It must be so glamorous, say friends, living in Washington: all those famed Georgetown parties, the glitz, rubbing shoulders with the most powerful people in the world. Well, yes, I say - if, that is, you don't mind potholes, endless muggings and thefts (our car has been stolen four times), and often poisonous race relations in a city where two-thirds of the population is black but rarely, if ever, mix socially with the white elite of Georgetown et al.

And, I add, nearly every white parent in Washington (and I am one of them) sends their children to private schools, where a black pupil is an exotic rarity. The result, of course, is further division.

So competitive has the privileged society become that no pupil is allowed to be a normal kid any more. My own children, are, thank God, an exception: but every single friend of theirs seems to be undergoing some kind of special "therapy" - be it straightforward psychiatry or extra-curricular lessons on how to catch a ball or draw circles. One of my son's friends is seven, a normal if slightly contrary boy who is clearly highly intelligent and who has a likeable, outgoing personality. At the last count, he was seeing six different experts simultaneously - including one to teach him to say his 'r's properl, because he pronounced them in a New York rather than a Washington accent. He is now on a speed-like drug named Ritalin.

Children of three - I swear I do not exaggerate - are booked in for special one-to-one soccer coaching; children not actually old enough to read are sent to "reading dexterity" classes. Others go to "experts" if their handwriting is less than perfect. Another seven-year-old, who might once have been pronounced "shy" but who is, in fact, both fun and funny with his peers, was said by his teacher to be suffering from "Attention Deficit Disorder", though he had successfully passed all his first-year academic tests. His alarmed parents rushed him off to a psychiatrist, who decreed that he did not have ADD, but did need intensive psychiatric therapy.

If there was the slightest indication that this child needed help, I would fully concur, but there simply isn't: it will make the psychiatrist money and lose some for the parents, but I can't see it doing the boy any good. (Apparently, boys, being more restless and fidgety in classrooms, are considered to have around three times the "problems" that girls have.)

The most disturbing result of this phenomenon, though, is the massive spread of Ritalin, a substance not all that dissimilar in chemical make- up to cocaine. Just six years ago, a little more than 500,000 kids were being given it: now the figure is multiplying all the time and has reached well over 1.3 million. For those who need it, the drug is a Godsend: it enables the distracted and disturbed to concentrate and feel better about themselves. But, again, I know several totally normal kids who queue up every day at school to be given their Ritalin by the school nurse. It is used no less than 10 times more in the United States than it is in France or Britain.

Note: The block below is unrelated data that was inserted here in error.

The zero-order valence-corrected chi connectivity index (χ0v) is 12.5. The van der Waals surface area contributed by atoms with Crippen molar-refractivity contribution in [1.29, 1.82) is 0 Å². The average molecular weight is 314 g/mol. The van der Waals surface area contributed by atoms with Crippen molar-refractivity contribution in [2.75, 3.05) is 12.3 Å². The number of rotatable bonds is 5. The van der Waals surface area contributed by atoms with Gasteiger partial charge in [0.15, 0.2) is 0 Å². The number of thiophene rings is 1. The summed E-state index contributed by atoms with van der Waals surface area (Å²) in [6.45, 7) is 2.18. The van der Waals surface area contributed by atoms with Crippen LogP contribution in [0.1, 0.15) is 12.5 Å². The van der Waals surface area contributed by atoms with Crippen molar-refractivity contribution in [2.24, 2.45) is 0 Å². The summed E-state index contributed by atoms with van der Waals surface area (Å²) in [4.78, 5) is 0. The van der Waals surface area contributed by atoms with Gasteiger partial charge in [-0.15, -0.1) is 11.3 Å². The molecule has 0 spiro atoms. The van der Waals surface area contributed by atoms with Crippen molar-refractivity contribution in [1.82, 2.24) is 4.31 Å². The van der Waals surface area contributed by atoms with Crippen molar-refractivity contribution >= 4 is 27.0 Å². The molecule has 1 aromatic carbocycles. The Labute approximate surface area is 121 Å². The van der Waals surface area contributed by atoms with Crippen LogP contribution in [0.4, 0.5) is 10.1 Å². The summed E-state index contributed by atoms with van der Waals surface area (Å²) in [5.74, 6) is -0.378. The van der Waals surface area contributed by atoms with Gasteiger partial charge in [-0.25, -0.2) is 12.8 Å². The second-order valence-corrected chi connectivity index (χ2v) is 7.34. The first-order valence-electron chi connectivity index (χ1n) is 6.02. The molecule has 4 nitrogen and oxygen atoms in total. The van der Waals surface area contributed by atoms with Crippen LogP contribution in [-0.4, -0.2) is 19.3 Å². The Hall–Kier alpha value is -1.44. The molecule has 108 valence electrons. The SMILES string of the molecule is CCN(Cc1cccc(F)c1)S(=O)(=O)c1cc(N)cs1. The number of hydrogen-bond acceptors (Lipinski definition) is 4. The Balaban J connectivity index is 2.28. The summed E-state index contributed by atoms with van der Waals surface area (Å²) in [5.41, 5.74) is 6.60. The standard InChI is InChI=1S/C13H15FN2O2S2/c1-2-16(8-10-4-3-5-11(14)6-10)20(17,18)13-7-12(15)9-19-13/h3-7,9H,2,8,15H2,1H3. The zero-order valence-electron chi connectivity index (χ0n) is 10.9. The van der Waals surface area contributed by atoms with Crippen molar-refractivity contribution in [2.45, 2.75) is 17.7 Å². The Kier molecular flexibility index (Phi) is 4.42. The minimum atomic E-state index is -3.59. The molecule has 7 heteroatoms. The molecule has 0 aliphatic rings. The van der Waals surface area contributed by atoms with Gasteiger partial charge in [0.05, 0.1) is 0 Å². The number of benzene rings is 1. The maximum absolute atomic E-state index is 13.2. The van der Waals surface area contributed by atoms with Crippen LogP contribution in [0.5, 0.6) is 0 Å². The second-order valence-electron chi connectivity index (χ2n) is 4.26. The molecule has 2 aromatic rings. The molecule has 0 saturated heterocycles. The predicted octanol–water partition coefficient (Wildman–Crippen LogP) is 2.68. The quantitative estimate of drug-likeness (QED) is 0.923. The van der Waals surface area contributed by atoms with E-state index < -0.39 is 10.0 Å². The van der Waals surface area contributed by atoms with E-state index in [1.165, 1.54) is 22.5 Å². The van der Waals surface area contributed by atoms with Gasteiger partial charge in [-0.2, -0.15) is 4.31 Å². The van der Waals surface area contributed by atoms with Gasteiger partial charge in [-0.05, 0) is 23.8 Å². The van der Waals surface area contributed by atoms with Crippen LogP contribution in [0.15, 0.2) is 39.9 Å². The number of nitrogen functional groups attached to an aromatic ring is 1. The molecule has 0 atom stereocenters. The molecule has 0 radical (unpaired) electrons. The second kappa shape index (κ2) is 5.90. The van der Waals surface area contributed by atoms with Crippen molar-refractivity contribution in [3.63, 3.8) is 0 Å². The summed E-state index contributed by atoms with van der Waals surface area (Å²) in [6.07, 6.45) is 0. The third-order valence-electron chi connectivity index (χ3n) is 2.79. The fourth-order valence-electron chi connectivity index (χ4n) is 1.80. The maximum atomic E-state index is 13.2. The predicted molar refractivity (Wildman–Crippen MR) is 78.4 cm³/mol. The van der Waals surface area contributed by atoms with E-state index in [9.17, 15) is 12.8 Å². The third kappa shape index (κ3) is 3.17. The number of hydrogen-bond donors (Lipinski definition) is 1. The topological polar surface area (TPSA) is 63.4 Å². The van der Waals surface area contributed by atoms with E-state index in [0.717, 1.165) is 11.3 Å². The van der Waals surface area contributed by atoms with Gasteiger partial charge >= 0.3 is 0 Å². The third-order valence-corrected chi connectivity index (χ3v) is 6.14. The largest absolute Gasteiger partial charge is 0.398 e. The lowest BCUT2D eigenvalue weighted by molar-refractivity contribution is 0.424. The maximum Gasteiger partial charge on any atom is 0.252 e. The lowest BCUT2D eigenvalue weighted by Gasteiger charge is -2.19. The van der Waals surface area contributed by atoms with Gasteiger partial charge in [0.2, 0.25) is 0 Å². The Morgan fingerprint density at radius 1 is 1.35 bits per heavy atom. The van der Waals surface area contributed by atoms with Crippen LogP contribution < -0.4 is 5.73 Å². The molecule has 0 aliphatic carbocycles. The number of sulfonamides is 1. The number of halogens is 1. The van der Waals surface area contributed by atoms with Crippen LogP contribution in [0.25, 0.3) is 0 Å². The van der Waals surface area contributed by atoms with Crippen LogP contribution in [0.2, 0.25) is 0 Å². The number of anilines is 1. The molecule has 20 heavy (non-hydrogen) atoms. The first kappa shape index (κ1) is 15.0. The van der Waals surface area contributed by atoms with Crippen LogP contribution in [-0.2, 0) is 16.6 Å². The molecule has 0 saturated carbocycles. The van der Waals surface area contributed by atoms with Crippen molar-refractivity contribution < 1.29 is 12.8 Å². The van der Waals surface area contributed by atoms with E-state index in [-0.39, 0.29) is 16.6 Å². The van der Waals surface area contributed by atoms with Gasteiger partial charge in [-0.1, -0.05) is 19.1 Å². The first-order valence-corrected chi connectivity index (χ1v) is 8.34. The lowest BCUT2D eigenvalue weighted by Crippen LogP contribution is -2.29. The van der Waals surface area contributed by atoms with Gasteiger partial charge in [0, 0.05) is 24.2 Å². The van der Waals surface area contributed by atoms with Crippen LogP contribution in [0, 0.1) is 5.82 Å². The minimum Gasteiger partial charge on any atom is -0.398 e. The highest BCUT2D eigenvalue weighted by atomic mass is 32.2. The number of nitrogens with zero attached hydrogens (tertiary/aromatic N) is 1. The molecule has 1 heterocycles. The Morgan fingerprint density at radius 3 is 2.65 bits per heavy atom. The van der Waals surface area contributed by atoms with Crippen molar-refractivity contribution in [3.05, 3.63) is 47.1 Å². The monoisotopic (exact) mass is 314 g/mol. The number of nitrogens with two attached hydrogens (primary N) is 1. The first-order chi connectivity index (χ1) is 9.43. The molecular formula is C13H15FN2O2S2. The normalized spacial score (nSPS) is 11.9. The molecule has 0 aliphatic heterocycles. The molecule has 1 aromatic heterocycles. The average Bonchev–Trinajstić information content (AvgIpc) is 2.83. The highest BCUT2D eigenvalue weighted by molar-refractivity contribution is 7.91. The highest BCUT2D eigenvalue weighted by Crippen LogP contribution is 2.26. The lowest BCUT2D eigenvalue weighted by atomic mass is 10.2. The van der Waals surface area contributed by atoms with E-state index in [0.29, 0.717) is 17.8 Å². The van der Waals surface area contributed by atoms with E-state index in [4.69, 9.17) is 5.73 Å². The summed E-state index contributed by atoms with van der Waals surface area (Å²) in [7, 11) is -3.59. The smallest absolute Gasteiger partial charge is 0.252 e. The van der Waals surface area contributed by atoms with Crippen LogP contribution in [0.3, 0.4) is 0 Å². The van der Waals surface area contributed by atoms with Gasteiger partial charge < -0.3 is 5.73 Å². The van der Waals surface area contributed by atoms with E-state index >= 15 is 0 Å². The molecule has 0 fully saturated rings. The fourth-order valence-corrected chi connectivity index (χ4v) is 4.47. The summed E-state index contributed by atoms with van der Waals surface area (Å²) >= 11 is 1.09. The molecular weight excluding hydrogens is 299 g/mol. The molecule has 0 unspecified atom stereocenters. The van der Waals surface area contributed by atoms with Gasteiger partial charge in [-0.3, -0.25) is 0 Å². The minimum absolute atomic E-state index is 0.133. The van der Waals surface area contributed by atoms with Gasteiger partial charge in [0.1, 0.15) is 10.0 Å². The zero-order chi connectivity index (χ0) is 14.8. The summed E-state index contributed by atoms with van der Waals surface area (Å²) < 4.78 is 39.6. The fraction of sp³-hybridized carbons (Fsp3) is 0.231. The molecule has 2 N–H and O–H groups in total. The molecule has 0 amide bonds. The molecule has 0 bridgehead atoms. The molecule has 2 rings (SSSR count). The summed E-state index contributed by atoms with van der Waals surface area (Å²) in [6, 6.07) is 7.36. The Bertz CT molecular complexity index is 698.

Dr Peter Breggin, author of Toxic Pschiatry, has no doubts about the reasons for its dramatic resurgence: "It's a method of social control of children," he says. "Parents want them to take the drug so they can get through the day."

ADD (the disease of the month here, according to Dr Peter Jensen, head of the Child and Adolescents' Disorders Research Branch of the National Institute of Mental Health), now dovetails with "Attention-Deficit/Hyperactivity Disorder".

Together, they are by far the two most fashionable and prevalent childhood "diseases" of our times - yet there is no blood test, X-ray, Cat scan, or any other medical way of diagnosing them. Whether or not children suffer from them is invariably simply up to teachers - or, more sinisterly, to "experts" who stand to gain from a positive diagnosis.

Even though the patent for Ritalin expired 23 years ago, it is now a $350 million-a-year industry. This is because the disease, to paraphrase Dr Jensen, has now spread to the public sector too. Five years ago, the US Department of Education formally recognised AD- HD as a disorder, thus making it incumbent on the public system to provide treatment.

Out came hundreds of thousands of prescription pads - some signed by school nurses and their assistants rather than doctors - and the Ritalin manufacturers were soon working overtime to meet orders.

We have known for decades the phenomenon of the troubled American housewives keeping going on Valium while their husbands are working themselves to death in some highly competitive career. But only now is this unwelcome phenomenon spreading to children, some barely out of nappies. It is as though American society has toiled for generations to produce children who, in the 1990s, now need drugs to become more like the children their parents want: no foibles, no eccentricities, just all-American career fodder. This is just one of the reasons why, when friends ask me about the glamorous life in Washington, I inevitably begin: "Well, it's like this..."